The United States has not approved any three-parent method for fertility purposes, so Zhang went to Mexico where he was quoted by New Scientist as saying "there are no rules."
One method that has been approved in the United Kingdom, called pronuclear transfer, was deemed unacceptable to the couple because it would involve the destruction of two embryos, said the report.
Since the mother carried the genes for the disease in her mitochondria, or DNA that is passed down from the maternal side, Zhang used her nuclear DNA and combined it with mitochondria from an egg donor, in a technique known as spindle nuclear transfer.
"He removed the nucleus from one of the mother's eggs and inserted it into a donor egg that had had its own nucleus removed," said the report.
"The resulting egg –- with nuclear DNA from the mother and mitochondrial DNA from a donor -– was then fertilized with the father's sperm."
- Presentation next month -
Zhang and his team are expected to describe their method at the American Society for Reproductive Medicine meeting in Salt Lake City, Utah, next month.
An abstract describing the research has been published in the journal Fertility and Sterility, but outside experts said much more remains to be understood about the research.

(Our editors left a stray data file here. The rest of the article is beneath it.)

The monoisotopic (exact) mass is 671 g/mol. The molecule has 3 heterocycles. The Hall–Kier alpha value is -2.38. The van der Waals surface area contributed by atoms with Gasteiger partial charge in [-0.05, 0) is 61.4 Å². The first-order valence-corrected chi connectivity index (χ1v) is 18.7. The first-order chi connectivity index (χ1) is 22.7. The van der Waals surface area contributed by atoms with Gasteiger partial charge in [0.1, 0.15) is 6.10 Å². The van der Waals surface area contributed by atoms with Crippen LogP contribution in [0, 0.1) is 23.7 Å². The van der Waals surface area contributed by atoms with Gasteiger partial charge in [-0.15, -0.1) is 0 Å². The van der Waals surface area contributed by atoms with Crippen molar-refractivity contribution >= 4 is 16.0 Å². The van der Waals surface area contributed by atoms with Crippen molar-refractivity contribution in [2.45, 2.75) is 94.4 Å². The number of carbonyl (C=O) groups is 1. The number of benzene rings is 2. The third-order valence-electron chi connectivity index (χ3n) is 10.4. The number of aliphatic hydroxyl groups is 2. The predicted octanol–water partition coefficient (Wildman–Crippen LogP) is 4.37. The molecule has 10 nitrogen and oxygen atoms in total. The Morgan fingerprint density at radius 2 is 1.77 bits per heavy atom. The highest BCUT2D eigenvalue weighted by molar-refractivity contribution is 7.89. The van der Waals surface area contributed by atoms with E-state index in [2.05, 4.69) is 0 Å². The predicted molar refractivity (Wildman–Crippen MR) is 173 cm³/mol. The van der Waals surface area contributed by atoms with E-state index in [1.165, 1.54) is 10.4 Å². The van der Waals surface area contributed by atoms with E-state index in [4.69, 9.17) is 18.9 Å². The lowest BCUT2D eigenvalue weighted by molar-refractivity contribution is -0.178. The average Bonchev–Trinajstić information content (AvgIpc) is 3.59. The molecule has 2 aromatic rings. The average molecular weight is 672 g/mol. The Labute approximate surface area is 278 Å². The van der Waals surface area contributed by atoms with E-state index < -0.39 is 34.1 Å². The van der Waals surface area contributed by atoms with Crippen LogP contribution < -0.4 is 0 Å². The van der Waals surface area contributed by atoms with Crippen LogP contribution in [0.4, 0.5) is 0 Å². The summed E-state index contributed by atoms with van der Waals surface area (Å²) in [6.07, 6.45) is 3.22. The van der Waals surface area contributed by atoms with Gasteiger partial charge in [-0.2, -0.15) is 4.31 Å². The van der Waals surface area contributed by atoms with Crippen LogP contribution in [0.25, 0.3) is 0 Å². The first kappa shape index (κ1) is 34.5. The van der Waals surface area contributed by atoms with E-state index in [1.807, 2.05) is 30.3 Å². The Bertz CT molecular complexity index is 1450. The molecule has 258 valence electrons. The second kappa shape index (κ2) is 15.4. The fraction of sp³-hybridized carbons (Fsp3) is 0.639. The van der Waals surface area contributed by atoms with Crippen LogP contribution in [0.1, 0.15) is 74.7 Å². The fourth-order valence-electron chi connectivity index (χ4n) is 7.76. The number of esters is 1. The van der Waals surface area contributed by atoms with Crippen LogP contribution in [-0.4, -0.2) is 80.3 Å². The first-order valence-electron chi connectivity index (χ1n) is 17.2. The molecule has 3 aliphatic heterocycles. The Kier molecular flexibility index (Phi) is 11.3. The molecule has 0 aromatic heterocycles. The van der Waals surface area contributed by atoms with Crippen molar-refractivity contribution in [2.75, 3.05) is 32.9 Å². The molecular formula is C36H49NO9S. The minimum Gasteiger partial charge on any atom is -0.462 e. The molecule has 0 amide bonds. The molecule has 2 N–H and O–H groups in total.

"As this technology is controversial and a world first, I think the investigators should have submitted a manuscript for full peer review instead of announcing these outcomes in this manner," said Justin St John, professor and Director of the Centre for Genetic Diseases at Monash University.
Attempts began in the 1990s to create a baby by injecting mitochondrial DNA from a donor into the mother's egg, and adding sperm from her partner.
"Some of the babies went on to develop genetic disorders, and the technique was banned," said the New Scientist report.
"The problem may have arisen from the babies having mitochondria from two sources."
Another outside expert, David Clancy, a lecturer at Lancaster University, recalled that experiments in monkeys have shown that maternal mitochondrial DNA can expand from low levels to significantly higher levels, "which would allow disease to again be transmitted, so we must expect the possibility in humans."
For now, Zhang and his team said the boy's mitochondria has been tested and "they found that less than 1 percent carry the mutation," said the report.
"Hopefully, this is too low to cause any problems; generally it is thought to take around 18 per cent of mitochondria to be affected before problems start."
In addition, his being a boy ensures that he could not pass down any inherited mitochondrial DNA.
"While we should remain vigilant about this technique as new information and research accumulates, let us hope this child grows up and has a long healthy life," said Clancy.
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